Mental health practitioners' attitudes towards transgender people: A systematic review of the literature

Suzanne Brown, Jo Kucharska, Magda Marczak

Research output: Contribution to journalArticle

4 Citations (Scopus)

Abstract

Background: A systematic review was conducted to critically evaluate and synthesize literature investigating mental health practitioners' attitudes towards transgender people.

Objective: Three primary objectives were outlined; first, establish whether overall attitudes are positive or negative. Second, explore whether training, education or experience influences attitudes and finally, examine participant demographics in relation to attitude trends.

Method: A systematic electronic search was carried out in March 2017 using Medline, PsycINFO, PsycArticles, CINAHL, ASSIA, and Web of Science electronic databases. Manual citation and ancestral searches were conducted on identified papers. Qualitative, quantitative and mixed method studies were eligible for inclusion. A total of 13 papers of mixed quality were identified.

Results: Existing literature is limited to cross-sectional, quantitative data and fails to investigate differences between implicit and explicit attitudes. Small to moderate convenience samples reduce the generalizability of data. Overall attitudes were positive although negative attitudes were more frequent in male, Caucasian, heterosexual, religious, conservative mental health professionals.

Conclusions: Refined scales are needed to address the unique heterogeneity within transgender populations. Future research should focus on how attitudes impact care provided and employ longitudinal designs to explore the sustainability of targeted attitudinal training.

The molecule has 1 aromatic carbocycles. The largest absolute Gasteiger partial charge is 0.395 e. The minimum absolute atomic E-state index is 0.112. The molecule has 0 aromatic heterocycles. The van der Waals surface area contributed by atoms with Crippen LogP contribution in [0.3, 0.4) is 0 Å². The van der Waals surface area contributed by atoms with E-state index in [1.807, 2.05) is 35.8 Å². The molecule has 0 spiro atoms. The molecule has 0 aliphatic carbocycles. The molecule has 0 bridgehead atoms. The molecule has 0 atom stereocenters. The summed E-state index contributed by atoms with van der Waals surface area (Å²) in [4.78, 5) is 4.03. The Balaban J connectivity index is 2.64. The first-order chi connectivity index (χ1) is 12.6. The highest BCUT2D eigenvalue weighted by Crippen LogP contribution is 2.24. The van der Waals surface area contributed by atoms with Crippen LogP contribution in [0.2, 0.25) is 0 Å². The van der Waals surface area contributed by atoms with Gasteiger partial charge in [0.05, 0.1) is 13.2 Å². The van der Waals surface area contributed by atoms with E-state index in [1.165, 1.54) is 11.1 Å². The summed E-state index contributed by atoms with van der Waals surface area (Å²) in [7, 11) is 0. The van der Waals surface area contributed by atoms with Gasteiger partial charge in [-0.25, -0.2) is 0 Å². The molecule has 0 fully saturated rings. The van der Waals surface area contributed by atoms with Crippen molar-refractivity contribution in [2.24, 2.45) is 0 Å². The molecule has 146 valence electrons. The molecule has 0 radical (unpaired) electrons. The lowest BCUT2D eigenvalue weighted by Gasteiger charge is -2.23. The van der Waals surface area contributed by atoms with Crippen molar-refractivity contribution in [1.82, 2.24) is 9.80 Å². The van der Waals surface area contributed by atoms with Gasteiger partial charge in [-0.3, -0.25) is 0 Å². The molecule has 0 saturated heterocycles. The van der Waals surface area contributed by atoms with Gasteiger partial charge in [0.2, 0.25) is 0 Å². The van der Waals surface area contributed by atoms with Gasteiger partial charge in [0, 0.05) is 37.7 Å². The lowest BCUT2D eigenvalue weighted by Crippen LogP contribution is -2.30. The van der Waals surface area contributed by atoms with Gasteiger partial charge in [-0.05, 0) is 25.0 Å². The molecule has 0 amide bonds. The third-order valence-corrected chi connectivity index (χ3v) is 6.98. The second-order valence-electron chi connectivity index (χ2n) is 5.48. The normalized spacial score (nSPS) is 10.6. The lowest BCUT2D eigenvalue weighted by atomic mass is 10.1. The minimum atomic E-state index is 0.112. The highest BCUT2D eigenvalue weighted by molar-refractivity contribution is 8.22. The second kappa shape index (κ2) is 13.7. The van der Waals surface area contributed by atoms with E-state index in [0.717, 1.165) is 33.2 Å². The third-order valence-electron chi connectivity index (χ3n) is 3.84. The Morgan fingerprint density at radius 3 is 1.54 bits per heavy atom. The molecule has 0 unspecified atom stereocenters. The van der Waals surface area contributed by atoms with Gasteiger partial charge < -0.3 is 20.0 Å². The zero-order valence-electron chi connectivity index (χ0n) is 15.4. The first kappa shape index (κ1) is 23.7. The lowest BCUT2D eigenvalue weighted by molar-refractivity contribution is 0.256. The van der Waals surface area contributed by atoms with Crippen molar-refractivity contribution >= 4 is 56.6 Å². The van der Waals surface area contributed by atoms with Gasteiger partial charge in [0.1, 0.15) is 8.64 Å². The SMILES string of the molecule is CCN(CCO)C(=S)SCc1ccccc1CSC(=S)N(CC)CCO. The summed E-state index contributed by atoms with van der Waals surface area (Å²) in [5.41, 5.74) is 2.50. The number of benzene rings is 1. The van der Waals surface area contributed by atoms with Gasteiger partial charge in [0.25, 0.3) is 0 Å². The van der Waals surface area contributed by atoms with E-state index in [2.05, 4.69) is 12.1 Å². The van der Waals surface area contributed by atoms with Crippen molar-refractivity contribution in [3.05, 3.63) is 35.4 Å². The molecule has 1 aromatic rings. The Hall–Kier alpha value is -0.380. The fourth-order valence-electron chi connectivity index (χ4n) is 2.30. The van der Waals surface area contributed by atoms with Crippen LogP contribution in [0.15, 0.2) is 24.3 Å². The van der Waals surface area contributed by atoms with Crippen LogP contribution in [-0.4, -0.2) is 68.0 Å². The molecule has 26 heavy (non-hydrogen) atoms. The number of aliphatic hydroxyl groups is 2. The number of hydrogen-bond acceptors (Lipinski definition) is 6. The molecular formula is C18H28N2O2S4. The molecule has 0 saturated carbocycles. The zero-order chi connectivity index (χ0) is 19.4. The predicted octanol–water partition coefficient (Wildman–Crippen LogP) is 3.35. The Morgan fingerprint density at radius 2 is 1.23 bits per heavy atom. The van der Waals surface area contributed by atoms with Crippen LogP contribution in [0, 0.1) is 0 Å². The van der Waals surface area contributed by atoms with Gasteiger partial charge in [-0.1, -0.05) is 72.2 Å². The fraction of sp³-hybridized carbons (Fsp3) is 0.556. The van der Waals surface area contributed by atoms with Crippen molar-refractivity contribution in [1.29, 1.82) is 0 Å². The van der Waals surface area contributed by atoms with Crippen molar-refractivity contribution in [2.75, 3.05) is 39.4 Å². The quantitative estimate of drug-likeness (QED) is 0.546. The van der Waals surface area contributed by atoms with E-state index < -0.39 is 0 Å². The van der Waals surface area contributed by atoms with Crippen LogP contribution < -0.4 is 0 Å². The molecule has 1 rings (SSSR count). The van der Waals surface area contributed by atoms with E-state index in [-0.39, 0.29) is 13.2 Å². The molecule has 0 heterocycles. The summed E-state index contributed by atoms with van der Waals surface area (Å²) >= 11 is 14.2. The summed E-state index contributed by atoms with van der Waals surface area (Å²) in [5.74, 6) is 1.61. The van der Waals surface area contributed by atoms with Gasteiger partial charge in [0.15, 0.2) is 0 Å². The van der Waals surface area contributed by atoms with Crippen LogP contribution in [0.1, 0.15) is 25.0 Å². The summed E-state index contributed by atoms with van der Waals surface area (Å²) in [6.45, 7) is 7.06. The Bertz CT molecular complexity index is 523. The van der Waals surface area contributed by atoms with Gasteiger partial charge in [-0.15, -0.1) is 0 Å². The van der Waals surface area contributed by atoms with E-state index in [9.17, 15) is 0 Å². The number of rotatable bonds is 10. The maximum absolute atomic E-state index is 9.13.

KEYWORDS: Attitudes, mental health professional, systematic review, transgender
Original languageEnglish
Pages (from-to)4-24
Number of pages21
Journal International Journal of Transgenderism
Volume19
Issue number1
DOIs
Publication statusPublished - 11 Oct 2017

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mental health
health professionals
electronics
literature
Caucasian
inclusion
sustainability
trend
science
education
experience

Keywords

  • Attitudes
  • Mental health professionals
  • Systematic review
  • Transgender

Cite this

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abstract = "Background: A systematic review was conducted to critically evaluate and synthesize literature investigating mental health practitioners' attitudes towards transgender people.Objective: Three primary objectives were outlined; first, establish whether overall attitudes are positive or negative. Second, explore whether training, education or experience influences attitudes and finally, examine participant demographics in relation to attitude trends.Method: A systematic electronic search was carried out in March 2017 using Medline, PsycINFO, PsycArticles, CINAHL, ASSIA, and Web of Science electronic databases. Manual citation and ancestral searches were conducted on identified papers. Qualitative, quantitative and mixed method studies were eligible for inclusion. A total of 13 papers of mixed quality were identified.Results: Existing literature is limited to cross-sectional, quantitative data and fails to investigate differences between implicit and explicit attitudes. Small to moderate convenience samples reduce the generalizability of data. Overall attitudes were positive although negative attitudes were more frequent in male, Caucasian, heterosexual, religious, conservative mental health professionals.Conclusions: Refined scales are needed to address the unique heterogeneity within transgender populations. Future research should focus on how attitudes impact care provided and employ longitudinal designs to explore the sustainability of targeted attitudinal training.KEYWORDS: Attitudes, mental health professional, systematic review, transgender",